I wanted to extend your reading analogy. My daughter is 7 so this has been very much on our minds the last two years.

    When you teach a child to read, you don’t give them 3 books to read for a year and then next year 3 much harder books. Hopefully your child is started off a series of “method” stories, introducing phonemes and grammar concepts one by one, and then they are given boxes of “levelled” readers where each box contains an interesting mix of works in different styles and degrees of difficultly which range from easy (to consolidate what the student has learnt and promote condfidence) to challenging, but not so challenging as to dishearten the student.

    Reading pedagogues call this “literature” which sounds like a fancy word for “The fat cat sat on the mat”, but assembling a repertoire of “stepping up, stepping down, then a skip” and pieces of similar difficulty achieves the same thing in music.

    Unfortunately there is not the huge industry of music publishers churning out these “leveled” pieces as there are for readers. Perhaps they would be called “players” if there were such a thing. πŸ™‚

    I’m looking forward to exploring this repertoire with my daughter and advancing to your P-plate and peppers collections.

    • Well, interestingly there is a somewhat substantial industry churning out pieces very carefully graded through that first year or two of learning. Every method book has a plethora of supplementary material: original solos, classical themes, popular songs, film themes, hymns, folk songs, you name it. On top of this there are an extraordinary number of classical repertoire collections very carefully graded from the early years.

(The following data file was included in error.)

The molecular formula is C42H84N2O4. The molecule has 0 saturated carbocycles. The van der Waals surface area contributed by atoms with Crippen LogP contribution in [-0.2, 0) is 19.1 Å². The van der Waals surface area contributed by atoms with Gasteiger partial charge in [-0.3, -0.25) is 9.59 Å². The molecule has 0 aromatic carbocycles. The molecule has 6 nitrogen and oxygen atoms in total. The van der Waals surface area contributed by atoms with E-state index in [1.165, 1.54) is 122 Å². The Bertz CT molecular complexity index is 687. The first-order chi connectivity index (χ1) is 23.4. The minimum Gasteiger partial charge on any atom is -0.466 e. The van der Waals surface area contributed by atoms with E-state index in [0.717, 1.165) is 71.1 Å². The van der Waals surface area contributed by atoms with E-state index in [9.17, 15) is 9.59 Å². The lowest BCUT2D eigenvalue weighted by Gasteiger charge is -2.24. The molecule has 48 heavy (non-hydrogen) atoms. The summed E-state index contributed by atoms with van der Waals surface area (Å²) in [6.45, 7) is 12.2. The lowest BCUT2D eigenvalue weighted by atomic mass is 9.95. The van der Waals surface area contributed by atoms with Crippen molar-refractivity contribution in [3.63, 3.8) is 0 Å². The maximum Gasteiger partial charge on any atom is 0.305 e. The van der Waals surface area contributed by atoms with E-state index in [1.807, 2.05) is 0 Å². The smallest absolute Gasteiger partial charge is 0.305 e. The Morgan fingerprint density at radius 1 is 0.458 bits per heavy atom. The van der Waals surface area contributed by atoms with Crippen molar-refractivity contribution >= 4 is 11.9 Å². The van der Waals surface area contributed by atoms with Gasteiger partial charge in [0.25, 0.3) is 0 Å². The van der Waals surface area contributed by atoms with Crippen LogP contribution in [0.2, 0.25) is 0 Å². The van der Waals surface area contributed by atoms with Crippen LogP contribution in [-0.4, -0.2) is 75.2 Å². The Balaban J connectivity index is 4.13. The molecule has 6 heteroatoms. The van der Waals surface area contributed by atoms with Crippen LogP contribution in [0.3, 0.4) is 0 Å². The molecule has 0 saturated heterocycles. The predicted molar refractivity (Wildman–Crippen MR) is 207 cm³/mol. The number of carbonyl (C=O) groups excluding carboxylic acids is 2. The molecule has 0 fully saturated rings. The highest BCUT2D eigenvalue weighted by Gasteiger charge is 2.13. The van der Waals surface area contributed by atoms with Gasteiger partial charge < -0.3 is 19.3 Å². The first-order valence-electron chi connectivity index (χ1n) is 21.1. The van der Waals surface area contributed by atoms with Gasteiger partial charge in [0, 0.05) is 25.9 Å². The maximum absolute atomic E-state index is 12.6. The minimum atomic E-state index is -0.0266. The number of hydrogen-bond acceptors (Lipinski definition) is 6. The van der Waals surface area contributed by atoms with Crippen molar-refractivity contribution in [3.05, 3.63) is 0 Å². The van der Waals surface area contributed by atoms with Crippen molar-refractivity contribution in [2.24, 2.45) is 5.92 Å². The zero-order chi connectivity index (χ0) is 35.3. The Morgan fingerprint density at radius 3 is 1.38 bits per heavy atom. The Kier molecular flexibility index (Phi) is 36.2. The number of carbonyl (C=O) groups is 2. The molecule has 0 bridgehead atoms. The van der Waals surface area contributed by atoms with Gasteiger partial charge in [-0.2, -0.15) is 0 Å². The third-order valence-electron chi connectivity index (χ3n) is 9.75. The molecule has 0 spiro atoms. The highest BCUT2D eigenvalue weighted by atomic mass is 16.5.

There are literally thousands of these books available!!! Tens of thousands!!

      • Ah true true!

        Now I don’t want to beat a dead horse here and even if we get to an “oooh riiight!” moment it may be quickly followed by a “so?” moment. πŸ™‚

        However …

        these albums of compilations for the very young tend to either clump together pieces by genre, “Classic for tiny tots”, or in some methodical order, progressively increasing in difficulty; “Progressive Solos for little fingers”. This latter in particular gives the impression that the pieces should be played in a particular order and that the ones at the end are superior and that playing one at the beginning is a retrograde step, no matter how much you may enjoy it.

        Let us suppose that we invent the box of “players” based on the example of the box of leveled “readers”. First of all, each box would span quite a small interval of difficulty; about 1/5th of the difference between one grade level and the next.

        Secondly the box would consist only of individual pieces and span many genres and time periods. To achieve this we would have to tear apart our albums and distribute each across 2 or 3 boxes.

        And lastly, our sheet music would play a little preview of itself. πŸ™‚ In an analogous way that our “readers” give a preview of the story by their pictures.

        Now that we’ve assembled our carefully leveled “players” we’d say to the student, “You’re on green box, go and choose a piece.” Thus giving the student some autonomy and increasing the chances that they choose something they have empathy for.

        You could do the same thing with the entire AMEB preliminary syllabus, dividing it into 5 increments of difficulty and saying to the student “you pick”.
        Actually, in that case the “box” could be a CD the student listens to before picking. Although who has the resources to produce such a thing?

        Unfortunately leveling the “readers” is quite difficult, and I assume leveling “players” would be the same.

        There we are. In a couple of years you will be in the midst of reader boxes too and you might say “Oooh so that’s what she was going on about!” or you might say “Oh that silly bint!” πŸ™‚